International co-design workshop: Earth observation in support of the Sustainable Development Goals – The case of urban areas in Asia
This international event will explore how scientists can link satellite and on-the-ground data on the Earth to socioeconomic data to support the implementation of global targets for sustainability.
Future Earth and its collaborators will co-host a workshop on how Earth observation data can support the United Nations’ Sustainable Development Goals – with a focus on urban areas in Asia. Partners on the event include The University of Tokyo Integrated Research System for Sustainability Science (IR3S), Group on Earth Observations (GEO), the International Council for Science (ICSU) World Data System and the Science Council of Japan. The event will be held at the Science Council of Japan from 16 to 18 January 2017.
In 2015, the UN General Assembly formally accepted a new set of 17 measurable Sustainable Development Goals (SDGs), ranging from ending world poverty to achieving gender equality and empowering women and girls by 2030. These goals are to supersede the previous Millennium Development Goals (MDGs), a set of eight measurable goals which came to the end of their implementation in 2015.
To achieve the Sustainable Development Goals, geospatial information and Earth observations – collected at local, national and global levels and supported by the best science, tools and technologies – can serve critical, insightful roles in monitoring targets, tracking progress and helping nations make mid-course corrections. Space-based and in-situ data and information, combined with a large amount of socio-economic and statistical data, will assist nations to analyse and model conditions, create maps, and monitor change over time in a consistent and standard manner.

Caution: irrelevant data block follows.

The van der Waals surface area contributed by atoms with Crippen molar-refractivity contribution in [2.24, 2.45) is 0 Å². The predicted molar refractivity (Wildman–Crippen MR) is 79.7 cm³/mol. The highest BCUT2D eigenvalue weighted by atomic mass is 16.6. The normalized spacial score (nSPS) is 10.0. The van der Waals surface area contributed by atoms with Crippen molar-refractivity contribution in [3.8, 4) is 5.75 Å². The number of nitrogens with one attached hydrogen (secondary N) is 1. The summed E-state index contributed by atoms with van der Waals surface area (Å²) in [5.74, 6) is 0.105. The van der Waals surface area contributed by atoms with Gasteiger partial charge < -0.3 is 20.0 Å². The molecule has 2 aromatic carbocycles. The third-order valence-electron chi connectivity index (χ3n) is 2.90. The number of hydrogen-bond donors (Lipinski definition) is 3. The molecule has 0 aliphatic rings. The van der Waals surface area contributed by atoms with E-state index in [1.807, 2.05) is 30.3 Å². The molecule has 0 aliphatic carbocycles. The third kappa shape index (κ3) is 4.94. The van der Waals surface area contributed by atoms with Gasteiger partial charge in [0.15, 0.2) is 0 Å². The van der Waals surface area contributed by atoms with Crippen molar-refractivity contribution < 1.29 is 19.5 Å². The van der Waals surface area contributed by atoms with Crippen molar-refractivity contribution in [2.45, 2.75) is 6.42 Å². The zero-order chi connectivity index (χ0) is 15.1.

The workshop will address the integration of Earth observations (satellite and in-situ data) with socioeconomic data to derive information (indicators) for decision-makers in support of the Sustainable Development Goals. The organisers have selected two major topics to focus on: 1) Making urban areas more resilient in face of extreme environmental effects in Southeast Asia; 2) Assessing the challenges of urban air pollution in Asia.
To register for this event, fill out the form here. Space is limited, and not all who register may be able to attend.